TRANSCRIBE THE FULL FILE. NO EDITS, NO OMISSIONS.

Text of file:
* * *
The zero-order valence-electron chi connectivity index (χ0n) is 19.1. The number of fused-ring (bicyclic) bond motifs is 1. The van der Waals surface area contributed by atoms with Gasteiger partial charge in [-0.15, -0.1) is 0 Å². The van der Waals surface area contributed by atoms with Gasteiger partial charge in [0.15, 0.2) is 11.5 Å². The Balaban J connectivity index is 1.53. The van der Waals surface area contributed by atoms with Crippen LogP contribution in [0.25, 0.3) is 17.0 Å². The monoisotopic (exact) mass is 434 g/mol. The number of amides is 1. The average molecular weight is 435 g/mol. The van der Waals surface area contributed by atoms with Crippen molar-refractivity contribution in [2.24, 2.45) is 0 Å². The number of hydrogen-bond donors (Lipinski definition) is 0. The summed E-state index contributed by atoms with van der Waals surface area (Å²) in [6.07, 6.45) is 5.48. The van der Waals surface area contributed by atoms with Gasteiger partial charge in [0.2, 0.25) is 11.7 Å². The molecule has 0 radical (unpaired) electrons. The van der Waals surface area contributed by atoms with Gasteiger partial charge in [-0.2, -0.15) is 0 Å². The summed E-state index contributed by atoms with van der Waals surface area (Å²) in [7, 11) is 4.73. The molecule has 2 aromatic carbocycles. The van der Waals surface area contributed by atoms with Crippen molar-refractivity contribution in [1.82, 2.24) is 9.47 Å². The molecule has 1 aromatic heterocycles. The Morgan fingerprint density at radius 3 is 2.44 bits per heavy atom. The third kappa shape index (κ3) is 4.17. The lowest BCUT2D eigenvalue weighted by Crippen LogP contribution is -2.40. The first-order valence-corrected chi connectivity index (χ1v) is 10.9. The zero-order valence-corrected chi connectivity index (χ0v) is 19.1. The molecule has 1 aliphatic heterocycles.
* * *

The zero-order valence-electron chi connectivity index (χ0n) is 19.1. The number of fused-ring (bicyclic) bond motifs is 1. The van der Waals surface area contributed by atoms with Gasteiger partial charge in [-0.15, -0.1) is 0 Å². The van der Waals surface area contributed by atoms with Gasteiger partial charge in [0.15, 0.2) is 11.5 Å². The Balaban J connectivity index is 1.53. The van der Waals surface area contributed by atoms with Crippen LogP contribution in [0.25, 0.3) is 17.0 Å². The monoisotopic (exact) mass is 434 g/mol. The number of amides is 1. The average molecular weight is 435 g/mol. The van der Waals surface area contributed by atoms with Crippen molar-refractivity contribution in [2.24, 2.45) is 0 Å². The number of hydrogen-bond donors (Lipinski definition) is 0. The summed E-state index contributed by atoms with van der Waals surface area (Å²) in [6.07, 6.45) is 5.48. The van der Waals surface area contributed by atoms with Gasteiger partial charge in [0.2, 0.25) is 11.7 Å². The molecule has 0 radical (unpaired) electrons. The van der Waals surface area contributed by atoms with Gasteiger partial charge in [-0.2, -0.15) is 0 Å². The summed E-state index contributed by atoms with van der Waals surface area (Å²) in [7, 11) is 4.73. The molecule has 2 aromatic carbocycles. The van der Waals surface area contributed by atoms with Crippen molar-refractivity contribution in [1.82, 2.24) is 9.47 Å². The molecule has 1 aromatic heterocycles. The Morgan fingerprint density at radius 3 is 2.44 bits per heavy atom. The third kappa shape index (κ3) is 4.17. The lowest BCUT2D eigenvalue weighted by Crippen LogP contribution is -2.40. The first-order valence-corrected chi connectivity index (χ1v) is 10.9. The zero-order valence-corrected chi connectivity index (χ0v) is 19.1. The molecule has 1 aliphatic heterocycles.